Fast bowling in cricket puts a big strain on the lower back. Given the long duration of the game and the repetitive nature of the bowling action, bowling injuries can progress to a more serious problem such as stress fractures.
What are the causes and symptoms for Back Stress Fracture?
According to several studies, a high bowling workload can result in a low back injury as early as one week to 4 weeks especially if the player is suddenly upgraded from a lower frequency of bowling. It is also worth noting that fast bowlers that bowl at least 50 balls in a day have a higher risk of injury and those who have more than 3.5 rest days have lower risk.
There are different bowling techniques such as front, side on or mixed. Many studies report that using a mixed bowling technique can lead to a greater risk of lower back injury than side or front techniques. Symptoms include feeling an obvious back ache on the opposite side to bowling hand dominance. Others also have tighter hamstrings than normal and a noticeable arched lower back.
How to prevent Back Pain in Bowlers?
- 4 on the Floor/Gluteus medius stretch
While lying on your tummy on the floor, bend the knee of the hip you need to stretch and place it underneath the opposite thigh; this should make your body look like the number “4”. While squeezing your buttocks, gently push your hip to the floor.
- Sit on your feet
You can do this two ways, first by simple kneeling on the ground. The second way of doing this is you can add a rolled towel under your toes while kneeling.
- Hamstring Stretch
Lying on your back on the ground, place a towel or stretch band around your foot. Alternatively, you can have your coach or teammate hold your leg up. With your knee slightly bent (1-2 degrees), raise your leg with the band until your straight leg still on the ground starts to bend at the knee. Hold 30 seconds and do 2-3 each side.
How do I treat lumbar pain from cricket?
If you already have an injured back from bowling and still want to continue playing the game, it is certainly possible. However it’s important you get the correct assessment and treatment from your physiotherapist.
For the first stage of treatment, your physiotherapist may advise you to rest from playing the sport for up to least 6 weeks. Your physiotherapist will recommend exercises that are suitable for your problem, including core stability exercises.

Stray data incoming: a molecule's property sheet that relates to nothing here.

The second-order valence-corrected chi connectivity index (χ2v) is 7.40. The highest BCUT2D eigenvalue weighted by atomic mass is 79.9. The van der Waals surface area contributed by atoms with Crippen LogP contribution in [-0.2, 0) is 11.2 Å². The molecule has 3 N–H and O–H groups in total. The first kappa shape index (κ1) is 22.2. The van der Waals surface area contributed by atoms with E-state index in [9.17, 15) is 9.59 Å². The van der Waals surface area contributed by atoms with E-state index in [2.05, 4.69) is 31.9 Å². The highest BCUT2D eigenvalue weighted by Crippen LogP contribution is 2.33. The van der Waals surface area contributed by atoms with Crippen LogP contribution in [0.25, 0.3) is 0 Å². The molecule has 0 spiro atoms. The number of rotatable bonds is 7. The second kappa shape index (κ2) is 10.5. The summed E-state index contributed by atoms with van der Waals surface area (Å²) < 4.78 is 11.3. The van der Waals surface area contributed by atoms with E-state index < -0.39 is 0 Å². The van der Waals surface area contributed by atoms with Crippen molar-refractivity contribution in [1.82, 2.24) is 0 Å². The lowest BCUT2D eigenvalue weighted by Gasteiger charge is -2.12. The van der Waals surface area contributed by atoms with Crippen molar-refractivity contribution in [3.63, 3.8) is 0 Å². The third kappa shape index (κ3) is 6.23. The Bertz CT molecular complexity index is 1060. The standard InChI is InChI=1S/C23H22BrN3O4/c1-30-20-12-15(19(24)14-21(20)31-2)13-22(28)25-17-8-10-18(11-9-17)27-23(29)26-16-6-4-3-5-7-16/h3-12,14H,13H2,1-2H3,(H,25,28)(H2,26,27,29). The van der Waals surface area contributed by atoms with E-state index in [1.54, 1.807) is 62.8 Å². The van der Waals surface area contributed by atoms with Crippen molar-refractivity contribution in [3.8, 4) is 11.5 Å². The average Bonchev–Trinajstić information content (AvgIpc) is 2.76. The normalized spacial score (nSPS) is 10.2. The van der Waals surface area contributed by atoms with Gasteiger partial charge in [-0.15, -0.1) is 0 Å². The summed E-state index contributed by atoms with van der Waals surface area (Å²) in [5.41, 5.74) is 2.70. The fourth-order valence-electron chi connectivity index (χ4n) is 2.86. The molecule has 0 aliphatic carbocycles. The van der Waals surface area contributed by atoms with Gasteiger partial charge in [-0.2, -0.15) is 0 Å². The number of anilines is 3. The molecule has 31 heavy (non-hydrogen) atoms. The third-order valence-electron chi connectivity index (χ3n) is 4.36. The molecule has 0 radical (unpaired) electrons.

The second stage will still require you to rest from bowling and your physiotherapist will work on your back’s stability and will correct any muscle imbalances you might have. Towards the end of this stage, it is highly possible that you will be allowed to perform activities such as net batting, fielding and short throwing.
During the third stage of your rehabilitation, your bowling technique will be discussed. The discussion will revolve around what could have possibly caused the injury and how to improve your bowling technique or if it needs to be changed to prevent future injuries. In this stage, you will also be re-introduced to running as a preparation for your return to bowling.
The fourth and last stage will be more about you and maintaining a healthy low back while bowling. It is highly important that you don’t overwork your newly healed back and your take note of all the exercises and recommendations of your physiotherapist.
For any athlete, spinal stability and overall physical health is a requirement. Here are Turramurra Physiotherapy, we offer injury prevention programs as well as effective treatment programs, just call 9144 1510 now to schedule an appointment with one of our physiotherapists.
Mention this email or blog for a free Real Time Ultrasound to assess your core during your initial assessment.